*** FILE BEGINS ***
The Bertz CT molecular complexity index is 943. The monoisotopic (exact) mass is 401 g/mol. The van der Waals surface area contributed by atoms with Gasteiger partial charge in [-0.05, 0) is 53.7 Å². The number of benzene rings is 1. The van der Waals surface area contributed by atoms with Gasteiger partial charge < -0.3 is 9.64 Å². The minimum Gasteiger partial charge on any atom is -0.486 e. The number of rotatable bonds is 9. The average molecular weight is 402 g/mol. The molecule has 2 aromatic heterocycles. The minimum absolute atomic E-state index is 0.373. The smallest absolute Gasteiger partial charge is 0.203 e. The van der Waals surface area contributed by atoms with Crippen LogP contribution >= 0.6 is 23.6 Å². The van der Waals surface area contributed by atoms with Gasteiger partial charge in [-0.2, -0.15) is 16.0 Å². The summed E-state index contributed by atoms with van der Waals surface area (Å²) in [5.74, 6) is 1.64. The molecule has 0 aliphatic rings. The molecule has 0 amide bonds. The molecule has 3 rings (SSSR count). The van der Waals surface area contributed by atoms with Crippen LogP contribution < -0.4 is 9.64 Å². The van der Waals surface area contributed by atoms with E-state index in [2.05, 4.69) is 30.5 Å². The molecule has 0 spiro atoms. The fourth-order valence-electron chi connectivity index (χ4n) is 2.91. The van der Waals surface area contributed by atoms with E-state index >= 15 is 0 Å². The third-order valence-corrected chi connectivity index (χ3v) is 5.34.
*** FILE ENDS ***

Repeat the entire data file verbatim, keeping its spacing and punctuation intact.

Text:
The Bertz CT molecular complexity index is 943. The monoisotopic (exact) mass is 401 g/mol. The van der Waals surface area contributed by atoms with Gasteiger partial charge in [-0.05, 0) is 53.7 Å². The number of benzene rings is 1. The van der Waals surface area contributed by atoms with Gasteiger partial charge < -0.3 is 9.64 Å². The minimum Gasteiger partial charge on any atom is -0.486 e. The number of rotatable bonds is 9. The average molecular weight is 402 g/mol. The molecule has 2 aromatic heterocycles. The minimum absolute atomic E-state index is 0.373. The smallest absolute Gasteiger partial charge is 0.203 e. The van der Waals surface area contributed by atoms with Crippen LogP contribution >= 0.6 is 23.6 Å². The van der Waals surface area contributed by atoms with Gasteiger partial charge in [-0.2, -0.15) is 16.0 Å². The summed E-state index contributed by atoms with van der Waals surface area (Å²) in [5.74, 6) is 1.64. The molecule has 0 aliphatic rings. The molecule has 0 amide bonds. The molecule has 3 rings (SSSR count). The van der Waals surface area contributed by atoms with Crippen LogP contribution < -0.4 is 9.64 Å². The van der Waals surface area contributed by atoms with E-state index in [2.05, 4.69) is 30.5 Å². The molecule has 0 spiro atoms. The fourth-order valence-electron chi connectivity index (χ4n) is 2.91. The van der Waals surface area contributed by atoms with E-state index >= 15 is 0 Å². The third-order valence-corrected chi connectivity index (χ3v) is 5.34.